If you wish to read more about safety around the home click HERE to read about Safety In The Kitchen.

Food Health Safety

Food Health Safety

Safe Food Handling Practices In The Kitchen.

There are many reasons families may mishandle foods.

Food Health SafetySome of the more common barriers to safe food handling are described below.

“When I make dinner, I have my routine. I really don’t have to think about it too much.”

Food preparation, for many, is a repeated or habitual behavior. The more often a task like preparing food is repeated, the more “automatic” it becomes—that is, less cognitive effort is needed.

Intervening to break this chain of events by introducing a new procedure (e.g., using soap to wash hands instead of just rinsing them, using a thermometer to judge doneness instead of just assessing color) is challenging.

Responsibility Deflection

“It’s not my responsibility.”

Some families feel food safety is the responsibility of others higher in the food safety chain who control food safety risks prior to food being offered for sale As a result, they deem food safety as not important in the home environment and may not accept their role in preventing foodborne illness in the home. Int. J. Environ. Res. Public Health

food health safety

Risky Preferences for Food Health Safety

“I enjoy eggs with a runny center.” “I prefer the taste of rare meat.”

These families are concerned the new behavior will  change the taste of foods and diminish their pleasure. This is important to consider given that taste is the number one driver of food choices.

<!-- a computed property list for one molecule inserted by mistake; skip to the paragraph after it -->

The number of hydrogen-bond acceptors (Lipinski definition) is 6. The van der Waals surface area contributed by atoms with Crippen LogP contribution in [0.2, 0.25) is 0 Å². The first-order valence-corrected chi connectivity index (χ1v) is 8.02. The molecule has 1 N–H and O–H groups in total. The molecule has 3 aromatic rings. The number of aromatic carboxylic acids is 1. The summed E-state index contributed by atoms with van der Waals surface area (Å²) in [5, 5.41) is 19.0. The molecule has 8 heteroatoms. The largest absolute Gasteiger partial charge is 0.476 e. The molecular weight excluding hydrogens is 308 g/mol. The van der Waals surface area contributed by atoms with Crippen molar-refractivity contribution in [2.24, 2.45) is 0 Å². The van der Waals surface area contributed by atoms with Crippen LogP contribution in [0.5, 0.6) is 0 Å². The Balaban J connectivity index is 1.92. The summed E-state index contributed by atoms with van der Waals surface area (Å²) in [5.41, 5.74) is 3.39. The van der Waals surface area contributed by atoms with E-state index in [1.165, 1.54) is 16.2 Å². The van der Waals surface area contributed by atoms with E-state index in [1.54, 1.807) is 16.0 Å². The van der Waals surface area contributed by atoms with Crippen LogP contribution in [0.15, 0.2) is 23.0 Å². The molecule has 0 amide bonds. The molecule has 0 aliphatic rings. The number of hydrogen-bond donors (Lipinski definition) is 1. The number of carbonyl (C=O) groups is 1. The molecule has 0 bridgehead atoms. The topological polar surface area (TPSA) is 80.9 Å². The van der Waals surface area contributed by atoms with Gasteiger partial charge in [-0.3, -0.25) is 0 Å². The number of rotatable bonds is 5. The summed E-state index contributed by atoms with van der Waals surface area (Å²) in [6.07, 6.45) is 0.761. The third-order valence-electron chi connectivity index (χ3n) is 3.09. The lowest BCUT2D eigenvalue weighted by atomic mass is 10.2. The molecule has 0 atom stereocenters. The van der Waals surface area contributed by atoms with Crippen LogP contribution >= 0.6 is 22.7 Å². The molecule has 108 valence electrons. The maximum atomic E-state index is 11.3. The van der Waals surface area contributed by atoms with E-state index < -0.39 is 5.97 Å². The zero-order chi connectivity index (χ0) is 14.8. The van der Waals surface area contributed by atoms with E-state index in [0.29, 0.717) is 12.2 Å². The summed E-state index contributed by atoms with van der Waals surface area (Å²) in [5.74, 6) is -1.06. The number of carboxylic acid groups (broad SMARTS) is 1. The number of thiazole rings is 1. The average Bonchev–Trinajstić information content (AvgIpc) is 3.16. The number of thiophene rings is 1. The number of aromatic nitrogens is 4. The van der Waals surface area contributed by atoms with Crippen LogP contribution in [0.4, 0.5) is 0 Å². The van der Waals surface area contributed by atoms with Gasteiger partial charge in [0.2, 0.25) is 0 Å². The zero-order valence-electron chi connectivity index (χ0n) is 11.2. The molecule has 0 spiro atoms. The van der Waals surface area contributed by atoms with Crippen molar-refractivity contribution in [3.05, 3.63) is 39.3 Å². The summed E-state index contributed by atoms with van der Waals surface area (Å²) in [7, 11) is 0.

food health safety

Cost: Benefit Miscalculations

“That takes too much time!” “It’s inconvenient.”

Some feel the time, effort, and resources needed to make the change are not reasonable or convenient. Foodborne illness often is mild and of short duration, thus many families may not be aware of its sometimes devastating and deadly outcomes when they (mis)calculate the value of safe food handling procedures.

Social Fears

“What would my family think if I checked their burgers with a thermometer?”

Individuals with the primary responsibility for preparing foods in their household indicate that they take great pride in their cooking. In addition, they highly rate the quality of the work done by those who prepare foods in their homes to ensure the safety of their food. Some household food preparers feel that new behaviors, like using thermometers to check cooking temperatures, would diminish the opinions others have of their skills as a cook.

Faulty Outcome Expectations

“I’ve always done it this way and haven’t gotten sick.”

These families o not perceive that the current way of behaving is problematic (or making them susceptible) to foodborne illness. They may fail to understand how emerging pathogens and changes in the food supply make what was once a safe behavior (e.g., eating raw eggs or rare burgers) a risky behavior. Compounding this problem is that few believe that home prepared foods are a likely cause of foodborne illness.

food health Safety

Optimistic Bias

“It won’t happen to me.

Nearly 6 out of 10 families believe their chances of getting foodborne illness are low. Some families believe that they have a small chance of getting a foodborne illness compared to others. This optimistic bias is positively linked with risky behaviors and neglects to take precautionary measures, which is related to increased incidence of accidents and foodborne illness.

Most (90%) report their personal risk of illness from eating food they prepared is low. But, when asked about the risk of others in their social group, only 41% thought these individuals had a low risk of illness from eating food they prepared. Rating one’s own risk as lower than others in one’s social group—those with whom an individual compares him or herself—is an indicator of low motivation to change precautionary behaviors.